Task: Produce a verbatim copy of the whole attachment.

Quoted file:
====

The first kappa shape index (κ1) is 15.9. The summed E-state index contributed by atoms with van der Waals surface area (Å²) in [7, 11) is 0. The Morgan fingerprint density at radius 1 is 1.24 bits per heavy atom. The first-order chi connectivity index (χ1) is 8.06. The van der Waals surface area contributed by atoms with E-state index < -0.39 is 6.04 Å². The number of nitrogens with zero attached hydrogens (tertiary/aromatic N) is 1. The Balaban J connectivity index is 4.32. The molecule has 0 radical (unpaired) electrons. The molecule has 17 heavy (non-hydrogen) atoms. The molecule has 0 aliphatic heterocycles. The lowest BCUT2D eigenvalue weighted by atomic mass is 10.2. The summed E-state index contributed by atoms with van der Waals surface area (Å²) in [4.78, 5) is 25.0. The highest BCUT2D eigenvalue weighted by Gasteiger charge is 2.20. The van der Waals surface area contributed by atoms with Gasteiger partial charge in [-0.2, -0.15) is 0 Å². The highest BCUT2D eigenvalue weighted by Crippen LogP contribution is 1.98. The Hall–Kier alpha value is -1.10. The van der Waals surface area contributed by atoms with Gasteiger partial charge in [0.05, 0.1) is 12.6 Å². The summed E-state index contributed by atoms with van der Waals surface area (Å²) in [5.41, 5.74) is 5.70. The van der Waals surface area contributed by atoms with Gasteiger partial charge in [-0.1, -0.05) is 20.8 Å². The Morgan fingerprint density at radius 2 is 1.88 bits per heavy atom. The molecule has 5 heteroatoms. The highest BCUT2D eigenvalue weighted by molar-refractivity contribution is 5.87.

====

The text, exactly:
The first kappa shape index (κ1) is 15.9. The summed E-state index contributed by atoms with van der Waals surface area (Å²) in [7, 11) is 0. The Morgan fingerprint density at radius 1 is 1.24 bits per heavy atom. The first-order chi connectivity index (χ1) is 8.06. The van der Waals surface area contributed by atoms with E-state index < -0.39 is 6.04 Å². The number of nitrogens with zero attached hydrogens (tertiary/aromatic N) is 1. The Balaban J connectivity index is 4.32. The molecule has 0 radical (unpaired) electrons. The molecule has 17 heavy (non-hydrogen) atoms. The molecule has 0 aliphatic heterocycles. The lowest BCUT2D eigenvalue weighted by atomic mass is 10.2. The summed E-state index contributed by atoms with van der Waals surface area (Å²) in [4.78, 5) is 25.0. The highest BCUT2D eigenvalue weighted by Gasteiger charge is 2.20. The van der Waals surface area contributed by atoms with Gasteiger partial charge in [-0.2, -0.15) is 0 Å². The highest BCUT2D eigenvalue weighted by Crippen LogP contribution is 1.98. The Hall–Kier alpha value is -1.10. The van der Waals surface area contributed by atoms with Gasteiger partial charge in [0.05, 0.1) is 12.6 Å². The summed E-state index contributed by atoms with van der Waals surface area (Å²) in [5.41, 5.74) is 5.70. The van der Waals surface area contributed by atoms with Gasteiger partial charge in [-0.1, -0.05) is 20.8 Å². The Morgan fingerprint density at radius 2 is 1.88 bits per heavy atom. The molecule has 5 heteroatoms. The highest BCUT2D eigenvalue weighted by molar-refractivity contribution is 5.87.